I'm a big fan (and tireless defender) of writer-director Ti West's homage to retro-'80s horror, The House of the Devil. The story of a babysitter wandering around a house that serves as homebase for a bunch of devil-worshippers (even the pizza delivery guy is one of them) has a wonderfully devious slow-burn first act filled with wink-wink nods to its decades-ago setting (including a ridiculously self-conscious close-up of our heroine taking a GIANT WALKMAN out of her coat pocket) before everything goes to hell (somewhat literally) in the rush-for-the-finish-line final half hour. It isn't the most original movie ever made, but West's unique approach to the material does an excellent job of making familiar ground seem like unexplored (and, certainly, cursed!) territory.
West brings that same clever storytelling style to his second feature, The Innkeepers. While The House of the Devil (which, by the way, is available on Netflix Streaming) may ultimately be the more entertaining film, West's sophomore effort is definitely the more mature work. Stripped of the gimmicks of any retro setting, The Innkeepers is, at heart, just a good old-fashioned haunted house story, albeit one that benefits greatly from West's playful sleight-of-hand approach to writing and directing. You never quite know what's going to happen at any given moment, making The Innkeepers one of the most suspenseful horror films to come out in some time.
The setting is the seemingly idyllic Yankee Pedlar Inn (or, the "Yankee Pedophile," as one disgruntled employee affectionately refers to it), an independent four-story hotel that's about to close its doors after being open since 1891. The place is, of course, wrought with myth and legend and the supposed haunting ground of Madeline O'Malley, a woman who hung herself in one of the rooms on her wedding night (and now takes to playing the piano in the first-floor lounge in the middle of the night). The around-the-clock innkeepers during the hotel's final weekend are Claire (Sara Paxton, even more adorable and dorky than she was in Shark Night 3D) and Luke (Pat Healy, quickly becoming one of indie cinema's most interesting rogue players), who spend their downtime (of which there is a lot) trying to prove the existence of a paranormal presence via some cheap sound equipment. Soon enough, they start hearing that piano music coming from the lounge.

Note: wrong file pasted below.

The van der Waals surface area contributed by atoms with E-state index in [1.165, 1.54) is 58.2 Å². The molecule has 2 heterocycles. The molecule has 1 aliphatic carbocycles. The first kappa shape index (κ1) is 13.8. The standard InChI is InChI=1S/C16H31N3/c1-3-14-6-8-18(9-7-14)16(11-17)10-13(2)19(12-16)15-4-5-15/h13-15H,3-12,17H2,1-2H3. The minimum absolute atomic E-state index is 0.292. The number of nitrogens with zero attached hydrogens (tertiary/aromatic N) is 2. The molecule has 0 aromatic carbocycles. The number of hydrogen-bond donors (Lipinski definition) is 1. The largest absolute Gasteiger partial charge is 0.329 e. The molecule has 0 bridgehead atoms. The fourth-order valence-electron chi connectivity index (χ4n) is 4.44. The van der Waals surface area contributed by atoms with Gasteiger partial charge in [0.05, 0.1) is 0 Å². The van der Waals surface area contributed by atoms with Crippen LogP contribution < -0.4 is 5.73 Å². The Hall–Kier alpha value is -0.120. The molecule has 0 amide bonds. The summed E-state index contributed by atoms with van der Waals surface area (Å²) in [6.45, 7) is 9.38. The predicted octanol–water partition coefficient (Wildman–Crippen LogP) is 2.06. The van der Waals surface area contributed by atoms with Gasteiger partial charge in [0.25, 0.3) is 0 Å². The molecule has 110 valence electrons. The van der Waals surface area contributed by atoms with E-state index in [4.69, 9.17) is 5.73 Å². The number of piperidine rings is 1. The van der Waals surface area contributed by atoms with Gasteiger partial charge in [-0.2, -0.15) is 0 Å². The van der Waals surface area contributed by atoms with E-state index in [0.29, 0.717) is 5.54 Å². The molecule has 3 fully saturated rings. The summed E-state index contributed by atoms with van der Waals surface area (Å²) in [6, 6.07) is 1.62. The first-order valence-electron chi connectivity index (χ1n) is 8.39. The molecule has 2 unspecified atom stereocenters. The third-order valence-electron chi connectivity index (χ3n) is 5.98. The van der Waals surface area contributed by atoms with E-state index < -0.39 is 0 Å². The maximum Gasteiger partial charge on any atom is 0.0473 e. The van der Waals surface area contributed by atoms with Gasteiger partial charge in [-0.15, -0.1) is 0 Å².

Like The House of the Devil before it, The Innkeepers unfolds slowly, letting you get comfortable with the two cute protagonists and the often amusing monotony of their jobs as they try to avoid the "annoying girl" who works at the coffee shop next door and frighten one of the hotel's few guests with ghost stories. Things start to get more interesting when Leanne Rease-Jones (Kelly McGillis, showing the many years that have passed since Top Gun), a former actress turned "spiritual healer," checks in, followed soon by an old man (George Riddle) who demands to stay in one particular room, "just for the night." From there, we follow Claire and Luke as they descend into the basement, where they're really not supposed to go, and‚ well, you'll see.
The Innkeepers isn't going to please every horror fan out there. Its deliberate pacing and Paxton's somewhat over-the-top Scooby-Doo-ish performance (which I personally found to be a lot of fun) might be a bit off-putting to some, and the rather sudden (and ultra-dark) ending might not be the most satisfying wrap-up in the world. But for others, there are many tricks and treats lurking in its rooms and hallways, waiting patiently to pounce from the shadows. Check it out -- or, rather, check in.